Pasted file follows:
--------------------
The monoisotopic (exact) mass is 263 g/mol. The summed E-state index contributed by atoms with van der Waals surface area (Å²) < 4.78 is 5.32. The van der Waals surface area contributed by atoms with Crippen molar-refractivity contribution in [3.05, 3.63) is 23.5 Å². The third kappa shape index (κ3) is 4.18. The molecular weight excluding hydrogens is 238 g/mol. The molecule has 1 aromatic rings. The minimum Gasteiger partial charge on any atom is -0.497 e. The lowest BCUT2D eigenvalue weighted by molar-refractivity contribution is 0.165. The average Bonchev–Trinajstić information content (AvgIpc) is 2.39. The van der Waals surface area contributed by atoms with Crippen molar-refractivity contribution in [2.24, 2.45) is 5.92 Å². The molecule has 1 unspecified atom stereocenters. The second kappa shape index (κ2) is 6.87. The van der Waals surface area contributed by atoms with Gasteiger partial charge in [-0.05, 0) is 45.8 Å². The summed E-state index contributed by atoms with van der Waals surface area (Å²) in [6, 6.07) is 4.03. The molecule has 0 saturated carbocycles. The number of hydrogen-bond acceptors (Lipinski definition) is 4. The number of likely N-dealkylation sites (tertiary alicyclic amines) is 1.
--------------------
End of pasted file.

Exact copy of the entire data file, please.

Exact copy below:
The monoisotopic (exact) mass is 263 g/mol. The summed E-state index contributed by atoms with van der Waals surface area (Å²) < 4.78 is 5.32. The van der Waals surface area contributed by atoms with Crippen molar-refractivity contribution in [3.05, 3.63) is 23.5 Å². The third kappa shape index (κ3) is 4.18. The molecular weight excluding hydrogens is 238 g/mol. The molecule has 1 aromatic rings. The minimum Gasteiger partial charge on any atom is -0.497 e. The lowest BCUT2D eigenvalue weighted by molar-refractivity contribution is 0.165. The average Bonchev–Trinajstić information content (AvgIpc) is 2.39. The van der Waals surface area contributed by atoms with Crippen molar-refractivity contribution in [2.24, 2.45) is 5.92 Å². The molecule has 1 unspecified atom stereocenters. The second kappa shape index (κ2) is 6.87. The van der Waals surface area contributed by atoms with Gasteiger partial charge in [-0.05, 0) is 45.8 Å². The summed E-state index contributed by atoms with van der Waals surface area (Å²) in [6, 6.07) is 4.03. The molecule has 0 saturated carbocycles. The number of hydrogen-bond acceptors (Lipinski definition) is 4. The number of likely N-dealkylation sites (tertiary alicyclic amines) is 1.